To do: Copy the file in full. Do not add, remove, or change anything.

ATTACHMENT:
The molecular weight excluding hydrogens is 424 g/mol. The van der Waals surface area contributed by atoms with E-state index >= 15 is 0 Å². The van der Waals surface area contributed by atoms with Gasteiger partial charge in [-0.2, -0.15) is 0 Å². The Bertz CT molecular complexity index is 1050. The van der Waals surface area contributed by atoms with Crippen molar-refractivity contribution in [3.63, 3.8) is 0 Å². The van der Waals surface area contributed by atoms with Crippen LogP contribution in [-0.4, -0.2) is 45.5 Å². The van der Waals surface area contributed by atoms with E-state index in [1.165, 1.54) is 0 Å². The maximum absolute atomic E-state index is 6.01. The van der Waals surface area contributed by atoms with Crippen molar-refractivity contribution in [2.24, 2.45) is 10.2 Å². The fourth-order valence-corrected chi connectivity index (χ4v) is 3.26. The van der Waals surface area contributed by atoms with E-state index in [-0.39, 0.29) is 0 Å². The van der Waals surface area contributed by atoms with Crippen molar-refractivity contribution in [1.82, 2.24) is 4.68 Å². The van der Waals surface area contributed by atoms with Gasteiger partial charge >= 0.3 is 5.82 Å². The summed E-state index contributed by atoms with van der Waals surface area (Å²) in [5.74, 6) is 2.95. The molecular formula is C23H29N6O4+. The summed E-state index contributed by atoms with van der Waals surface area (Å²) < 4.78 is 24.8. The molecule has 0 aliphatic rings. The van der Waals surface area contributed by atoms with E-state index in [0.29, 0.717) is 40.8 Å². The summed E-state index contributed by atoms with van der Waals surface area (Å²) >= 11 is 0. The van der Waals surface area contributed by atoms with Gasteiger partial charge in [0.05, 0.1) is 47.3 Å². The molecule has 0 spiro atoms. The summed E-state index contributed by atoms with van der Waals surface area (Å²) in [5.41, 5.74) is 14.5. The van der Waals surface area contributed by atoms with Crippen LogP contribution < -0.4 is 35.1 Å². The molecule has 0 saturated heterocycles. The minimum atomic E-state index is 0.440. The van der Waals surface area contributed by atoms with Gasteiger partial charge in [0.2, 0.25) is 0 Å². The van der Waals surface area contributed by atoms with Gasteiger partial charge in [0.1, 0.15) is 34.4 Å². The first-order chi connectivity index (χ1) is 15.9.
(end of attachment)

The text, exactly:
The molecular weight excluding hydrogens is 424 g/mol. The van der Waals surface area contributed by atoms with E-state index >= 15 is 0 Å². The van der Waals surface area contributed by atoms with Gasteiger partial charge in [-0.2, -0.15) is 0 Å². The Bertz CT molecular complexity index is 1050. The van der Waals surface area contributed by atoms with Crippen molar-refractivity contribution in [3.63, 3.8) is 0 Å². The van der Waals surface area contributed by atoms with Crippen LogP contribution in [-0.4, -0.2) is 45.5 Å². The van der Waals surface area contributed by atoms with E-state index in [1.165, 1.54) is 0 Å². The maximum absolute atomic E-state index is 6.01. The van der Waals surface area contributed by atoms with Crippen molar-refractivity contribution in [2.24, 2.45) is 10.2 Å². The fourth-order valence-corrected chi connectivity index (χ4v) is 3.26. The van der Waals surface area contributed by atoms with E-state index in [-0.39, 0.29) is 0 Å². The van der Waals surface area contributed by atoms with Crippen molar-refractivity contribution in [1.82, 2.24) is 4.68 Å². The van der Waals surface area contributed by atoms with Gasteiger partial charge >= 0.3 is 5.82 Å². The summed E-state index contributed by atoms with van der Waals surface area (Å²) in [5.74, 6) is 2.95. The molecular formula is C23H29N6O4+. The summed E-state index contributed by atoms with van der Waals surface area (Å²) < 4.78 is 24.8. The molecule has 0 aliphatic rings. The van der Waals surface area contributed by atoms with E-state index in [0.29, 0.717) is 40.8 Å². The summed E-state index contributed by atoms with van der Waals surface area (Å²) >= 11 is 0. The van der Waals surface area contributed by atoms with Gasteiger partial charge in [0.05, 0.1) is 47.3 Å². The molecule has 0 spiro atoms. The summed E-state index contributed by atoms with van der Waals surface area (Å²) in [5.41, 5.74) is 14.5. The van der Waals surface area contributed by atoms with Crippen LogP contribution < -0.4 is 35.1 Å². The molecule has 0 saturated heterocycles. The minimum atomic E-state index is 0.440. The van der Waals surface area contributed by atoms with Gasteiger partial charge in [0.2, 0.25) is 0 Å². The van der Waals surface area contributed by atoms with Gasteiger partial charge in [0.1, 0.15) is 34.4 Å². The first-order chi connectivity index (χ1) is 15.9.